There’s no shortage of “only in Alaska.” But besides the most obvious national headlines, such as the midnight sun and electrifying northern lights, Justin and I have been capturing photos of things we’ve only seen or experienced in the last great frontier. I’m sure as our years here accumulate, we’ll have much more to report.
But let’s start with sled dogs! Even though I am not really a dog person, how could you not fall in love with those piercing white & blue eyes and fat tongues hanging out of the crease of their mouth? And even though we never got to go dog sledding this winter as we had hoped, we see sled dogs quite often—either yielding to them on trails or just seeing them in people’s yards.
Besides seeing sled dogs around the neighborhood, the next observation is that Alaskas DO NOT throw anything away. Mainly because, where’s it gonna go? Most homes have their very own “junkyard,” including piled up cars (employees often abandon cars at the end of the summer season in Healy!). Maybe someday these items will be hauled away … but probably not. Second of all, you just never know when you’ll need that extra refrigerator. Things are used and reused and repurposed until the very end. Alaska is the final resting place for so many things, which does not do well for my husband’s tendency to collect and hoard. Houses have additions through the years with all sorts of materials and lovingly titled “More-On.” Pronounced just like “moron,” there’s just always plans to add “more on” and the project is never quite done.
Bars in Alaska—or really any small town—are quirky (quaint?), to say the least. I actually think Healy’s Totem Inn (the local bar) is fairly normal, but we’ve been in a few other Alaska bars that have a lot of flavor … You’ve heard of the uneven male-to-female ratio in Alaska, but if I were single, I think the last place I’d look for my mate would be a bar.
The Alaska Railroad, whose main line runs 470 miles through the state and operates year round (although is currently closed due to the virus), has a number of “whistle stops.” According to some dictionarys, a “whistle stop” means “a small unimportant town on a railroad.” Healy is a “whistle stop.” This could seem offensive, but it just means the railroad operator brakes only when there’s someone to pick up or drop off rather than using scheduled stops. Healy actually used to have a station and be more of a railroad hub in the 1960/70s before the Parks Highway provided road access to the town. I don’t know why I am so enamored by “whistle stops,” but I just can’t imagine waiting in a snowstorm for the train to come by. We thought about taking a winter railroad ride before the virus struck, but that will be saved for a different time. Better wear bright clothing to stand out against the snow and get picked up!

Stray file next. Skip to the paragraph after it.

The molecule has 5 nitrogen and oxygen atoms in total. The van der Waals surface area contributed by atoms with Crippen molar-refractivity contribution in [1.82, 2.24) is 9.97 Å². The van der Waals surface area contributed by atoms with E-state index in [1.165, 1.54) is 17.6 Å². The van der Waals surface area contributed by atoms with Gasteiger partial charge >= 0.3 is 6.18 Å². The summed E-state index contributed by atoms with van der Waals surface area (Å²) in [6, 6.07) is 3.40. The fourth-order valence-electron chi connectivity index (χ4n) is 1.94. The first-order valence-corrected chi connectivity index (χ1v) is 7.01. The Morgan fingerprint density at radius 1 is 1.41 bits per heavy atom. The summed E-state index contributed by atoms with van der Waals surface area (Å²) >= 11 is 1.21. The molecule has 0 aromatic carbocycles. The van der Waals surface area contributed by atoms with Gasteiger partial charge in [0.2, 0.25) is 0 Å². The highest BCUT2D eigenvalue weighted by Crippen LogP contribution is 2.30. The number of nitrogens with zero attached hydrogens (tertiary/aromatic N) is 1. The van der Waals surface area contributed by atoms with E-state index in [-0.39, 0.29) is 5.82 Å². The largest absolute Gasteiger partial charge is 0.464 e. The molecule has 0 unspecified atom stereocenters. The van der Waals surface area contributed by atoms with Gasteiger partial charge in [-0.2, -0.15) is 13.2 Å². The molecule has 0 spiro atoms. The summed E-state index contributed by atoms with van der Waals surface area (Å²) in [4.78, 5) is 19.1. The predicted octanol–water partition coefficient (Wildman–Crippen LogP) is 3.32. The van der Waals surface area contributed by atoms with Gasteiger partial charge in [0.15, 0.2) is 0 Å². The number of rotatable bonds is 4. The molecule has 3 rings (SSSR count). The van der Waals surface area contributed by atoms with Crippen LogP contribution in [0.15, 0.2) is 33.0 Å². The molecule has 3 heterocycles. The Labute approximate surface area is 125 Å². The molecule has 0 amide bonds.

Without any national sports teams (dog sledding is Alaska’s state sport), there are all sorts of fun events throughout the year, like the World Ice Art Championships we attended in March. One of our faves so far has been the World Eskimo Indian Olympics, an annual summer event whose competitions mimic ancestral hunting and survival techniques. For example, the blanket toss is a spring celebration after a successful whale harvest for the Inuit, with the blanket usually made of old whaling skin. Kind of like a trampoline, but human-powered by 40-50 volunteers. At the Olympics, judges are looking at highest height and best style in the air to pick a winner. On the other hand, the greased pole walk tests balance, like what’s needed for crossing frozen lakes and rock-hopping across rivers. Whoever walks the farthest down the greased log without falling off is the winner. Look up the site to see some of the other fascinating events!
So, that’s it for now. Like I said, I am certain we can have a Part 2 of this post at some point.